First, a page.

How these unremarkable crystals could help predict volcanic eruptions

23 Jan 2018

Image: RossiRobinNice/Shutterstock

Predicting volcanic eruptions is hardly an exact science these days, but some humble crystals could give us a much-needed heads-up.

Geologists and emergency services in affected areas probably wish they had a crystal ball to see when the next volcanic eruption will be, but perhaps the answer could actually lie in crystals themselves.

In a paper published to Nature Communications, two scientists from Trinity College Dublin (TCD) and the University of Queensland (UQ) have found evidence that suggests small crystals in volcanic rocks such as lava may hold the key to better understanding advance warnings of eruptions.

The crystals – which, to the average person, would appear pretty unremarkable – are formed when magma starts moving upwards from depths of up to 30km towards the Earth’s surface.

So, with the help of a laser technique used to examine the interior of the crystals, Prof Balz Kamber (TCD) and Dr Teresa Ubide (UQ) discovered that the crystals contain a memory in the form of growth layers, which look similar to tree rings.

By reading the history of these layers, it could lead to more effective volcanic hazard monitoring, including dormant volcanoes.

Volcanic crystals

The scientists’ research took them to Mount Etna. Image: Dr Teresa Ubide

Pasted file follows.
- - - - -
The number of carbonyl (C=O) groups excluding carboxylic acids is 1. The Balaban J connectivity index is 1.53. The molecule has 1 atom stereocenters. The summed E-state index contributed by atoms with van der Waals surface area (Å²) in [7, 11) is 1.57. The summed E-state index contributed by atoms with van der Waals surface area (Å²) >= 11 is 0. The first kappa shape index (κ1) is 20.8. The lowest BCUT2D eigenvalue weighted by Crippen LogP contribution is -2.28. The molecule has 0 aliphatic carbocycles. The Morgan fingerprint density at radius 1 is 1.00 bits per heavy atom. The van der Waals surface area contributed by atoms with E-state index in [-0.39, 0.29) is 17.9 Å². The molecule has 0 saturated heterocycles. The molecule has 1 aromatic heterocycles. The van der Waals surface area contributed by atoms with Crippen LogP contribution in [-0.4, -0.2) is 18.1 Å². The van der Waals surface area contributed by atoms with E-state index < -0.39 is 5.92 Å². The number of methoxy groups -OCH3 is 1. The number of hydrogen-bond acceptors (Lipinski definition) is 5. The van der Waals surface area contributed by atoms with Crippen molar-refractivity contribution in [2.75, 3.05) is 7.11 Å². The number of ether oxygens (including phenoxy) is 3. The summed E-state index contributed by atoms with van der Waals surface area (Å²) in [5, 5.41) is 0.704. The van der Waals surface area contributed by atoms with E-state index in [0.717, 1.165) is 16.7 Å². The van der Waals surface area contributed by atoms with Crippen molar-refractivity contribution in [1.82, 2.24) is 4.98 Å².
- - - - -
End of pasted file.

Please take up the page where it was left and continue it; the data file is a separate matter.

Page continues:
Must be taken seriously

“They essentially ‘record’ the processes right before the eruption starts. At Mount Etna, we found that the arrival of new magma at 10km depth is a very efficient trigger of eruptions – and within only two weeks,” Ubide said.

“In this case, therefore, Earth tremors at the depth of magma recharge must be taken as serious signs of potential imminent eruptions. At other volcanoes, the method will allow to establish the relationship between recharge depth, recharge frequency and eruption efficiency. This can then help scientists to better relate physical signs of recharge to eruption potential.”

Kamber added that aside from helping us more accurately pinpoint when an eruption will occur, it could also help us to understand the science behind volcanoes that are no longer active.

“The new approach may also prove useful for studying volcanoes that have remained dormant, such as the currently erupting volcano on Kadovar Island, Papua New Guinea,” he said.

“For many volcanoes, there is no eruption history, but geologists can collect lavas from past eruptions and study their crystals.”

Colm Gorey was a senior journalist with Silicon Republic